Approaches of Pun

Due to the certain development of the language history and the unique lexical morphology and word formation, English has its own ways of approaching puns[9].

Etymological Pun

Etymological pun is created by the borrowed word by mingling its source language meaning and its English meaning [10]. For example: Nero made Rome the focus of his artistic attention. Focus is originated from Latin with its original meaning of hearth or fireplace. The meaning has been changed since it entered English as a meaning of center point. Nero was a Roman emperor during 54--68 AD. He implemented tyranny and set fire in Roman in 64 AD. It was siad he climbed to the top of a tower and played the harp there, watching the whole Roman in a sea of fire. Nash pointed out that etymological pun could bring pedantic humour [11]. As a matter of fact, it was favored by English speaking people. Most English vocabulary, especially those from literature and academic writing, stem from Latin and Greek. As a result, etymological pun remains obscured for those who are not familiar with Latin and Greek.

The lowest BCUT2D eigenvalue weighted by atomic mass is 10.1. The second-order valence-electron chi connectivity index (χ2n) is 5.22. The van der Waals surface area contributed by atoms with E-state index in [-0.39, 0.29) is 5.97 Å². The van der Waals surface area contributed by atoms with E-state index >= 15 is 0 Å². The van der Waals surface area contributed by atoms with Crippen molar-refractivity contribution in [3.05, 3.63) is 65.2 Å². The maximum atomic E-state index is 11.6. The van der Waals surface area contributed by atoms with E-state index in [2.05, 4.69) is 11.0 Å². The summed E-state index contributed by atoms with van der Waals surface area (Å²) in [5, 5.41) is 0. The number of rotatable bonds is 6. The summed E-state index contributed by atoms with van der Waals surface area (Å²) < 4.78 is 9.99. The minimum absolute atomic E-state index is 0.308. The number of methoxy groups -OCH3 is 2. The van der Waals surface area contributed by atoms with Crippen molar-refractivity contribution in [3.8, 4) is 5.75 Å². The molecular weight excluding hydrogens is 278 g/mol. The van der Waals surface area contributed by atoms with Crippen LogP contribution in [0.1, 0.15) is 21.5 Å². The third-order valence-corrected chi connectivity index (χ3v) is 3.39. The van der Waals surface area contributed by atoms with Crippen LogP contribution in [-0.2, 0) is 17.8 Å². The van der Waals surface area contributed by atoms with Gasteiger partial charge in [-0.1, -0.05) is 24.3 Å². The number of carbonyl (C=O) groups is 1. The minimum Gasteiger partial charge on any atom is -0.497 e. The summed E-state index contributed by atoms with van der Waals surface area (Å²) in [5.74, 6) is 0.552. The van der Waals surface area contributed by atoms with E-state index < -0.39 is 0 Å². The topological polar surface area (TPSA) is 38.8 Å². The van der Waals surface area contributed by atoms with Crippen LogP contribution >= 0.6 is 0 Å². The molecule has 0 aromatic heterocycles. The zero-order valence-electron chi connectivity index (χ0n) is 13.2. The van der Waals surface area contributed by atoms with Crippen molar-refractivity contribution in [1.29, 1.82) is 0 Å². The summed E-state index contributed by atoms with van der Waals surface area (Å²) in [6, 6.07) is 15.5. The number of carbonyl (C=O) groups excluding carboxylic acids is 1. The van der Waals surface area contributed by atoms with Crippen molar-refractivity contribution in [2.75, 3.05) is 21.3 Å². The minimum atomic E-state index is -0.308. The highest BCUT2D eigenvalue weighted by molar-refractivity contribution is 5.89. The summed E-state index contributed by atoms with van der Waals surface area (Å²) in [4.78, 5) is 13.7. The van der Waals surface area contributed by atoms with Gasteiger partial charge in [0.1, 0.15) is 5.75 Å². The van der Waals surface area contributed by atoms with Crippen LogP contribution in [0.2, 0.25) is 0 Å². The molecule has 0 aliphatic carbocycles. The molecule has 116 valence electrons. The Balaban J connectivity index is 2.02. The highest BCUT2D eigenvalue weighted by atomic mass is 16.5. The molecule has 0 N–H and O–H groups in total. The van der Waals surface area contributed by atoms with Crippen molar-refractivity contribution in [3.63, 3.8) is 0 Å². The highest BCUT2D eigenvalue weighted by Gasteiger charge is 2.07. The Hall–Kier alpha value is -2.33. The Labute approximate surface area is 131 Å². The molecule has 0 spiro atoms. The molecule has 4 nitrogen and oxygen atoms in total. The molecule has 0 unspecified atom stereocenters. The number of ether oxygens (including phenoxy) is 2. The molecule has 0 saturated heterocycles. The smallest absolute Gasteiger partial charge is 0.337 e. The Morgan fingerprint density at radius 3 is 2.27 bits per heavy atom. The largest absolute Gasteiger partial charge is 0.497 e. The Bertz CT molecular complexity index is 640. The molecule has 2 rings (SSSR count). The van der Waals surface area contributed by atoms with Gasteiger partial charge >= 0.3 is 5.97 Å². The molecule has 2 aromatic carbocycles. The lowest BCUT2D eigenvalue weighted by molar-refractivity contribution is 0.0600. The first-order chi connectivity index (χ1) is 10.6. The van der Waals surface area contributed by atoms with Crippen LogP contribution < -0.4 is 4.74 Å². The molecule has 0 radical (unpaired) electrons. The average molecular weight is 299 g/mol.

Bilingual Pun

Bilingual pun is the usage of a word from another language which has the similar meaning of the related English word through homophonic or homographic coincidence [12]. Indo-European language has a large scope. Although English originates from the west Germanic language, which is a branch of the Germanic language family, it still bears close bond with Celtic Branch, Greek Branch and Latin Branch. Their tight interlanguage relationship provides a great possibility for the formation of bilingual pun. For example:
King: Take thy fair hour, Laertes; time be thine,
And thy best graces spend it at thy will!
But now, my cousin Hamlet, and my son ---
Hamlet: (Aside) A little more than kin, and less than kind.
(W. Shakespeare, Hamlet)